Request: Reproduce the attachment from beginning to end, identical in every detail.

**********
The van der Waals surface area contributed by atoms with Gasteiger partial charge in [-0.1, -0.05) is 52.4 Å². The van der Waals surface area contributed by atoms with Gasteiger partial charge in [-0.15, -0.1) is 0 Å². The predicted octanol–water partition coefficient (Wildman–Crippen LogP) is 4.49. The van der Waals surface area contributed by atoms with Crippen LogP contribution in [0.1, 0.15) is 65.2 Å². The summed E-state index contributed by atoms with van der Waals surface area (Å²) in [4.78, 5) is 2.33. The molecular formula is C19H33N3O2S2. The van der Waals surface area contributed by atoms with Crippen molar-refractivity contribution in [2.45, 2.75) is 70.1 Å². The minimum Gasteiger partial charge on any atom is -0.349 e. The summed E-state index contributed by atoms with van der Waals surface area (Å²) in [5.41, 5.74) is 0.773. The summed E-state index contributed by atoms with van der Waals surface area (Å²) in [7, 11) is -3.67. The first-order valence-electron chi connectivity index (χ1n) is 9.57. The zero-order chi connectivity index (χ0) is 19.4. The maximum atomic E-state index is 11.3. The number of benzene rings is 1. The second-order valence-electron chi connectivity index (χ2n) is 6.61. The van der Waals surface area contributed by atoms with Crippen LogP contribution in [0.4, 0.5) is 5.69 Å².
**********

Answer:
The van der Waals surface area contributed by atoms with Gasteiger partial charge in [-0.1, -0.05) is 52.4 Å². The van der Waals surface area contributed by atoms with Gasteiger partial charge in [-0.15, -0.1) is 0 Å². The predicted octanol–water partition coefficient (Wildman–Crippen LogP) is 4.49. The van der Waals surface area contributed by atoms with Crippen LogP contribution in [0.1, 0.15) is 65.2 Å². The summed E-state index contributed by atoms with van der Waals surface area (Å²) in [4.78, 5) is 2.33. The molecular formula is C19H33N3O2S2. The van der Waals surface area contributed by atoms with Crippen molar-refractivity contribution in [2.45, 2.75) is 70.1 Å². The minimum Gasteiger partial charge on any atom is -0.349 e. The summed E-state index contributed by atoms with van der Waals surface area (Å²) in [5.41, 5.74) is 0.773. The summed E-state index contributed by atoms with van der Waals surface area (Å²) in [7, 11) is -3.67. The first-order valence-electron chi connectivity index (χ1n) is 9.57. The zero-order chi connectivity index (χ0) is 19.4. The maximum atomic E-state index is 11.3. The number of benzene rings is 1. The second-order valence-electron chi connectivity index (χ2n) is 6.61. The van der Waals surface area contributed by atoms with Crippen LogP contribution in [0.4, 0.5) is 5.69 Å².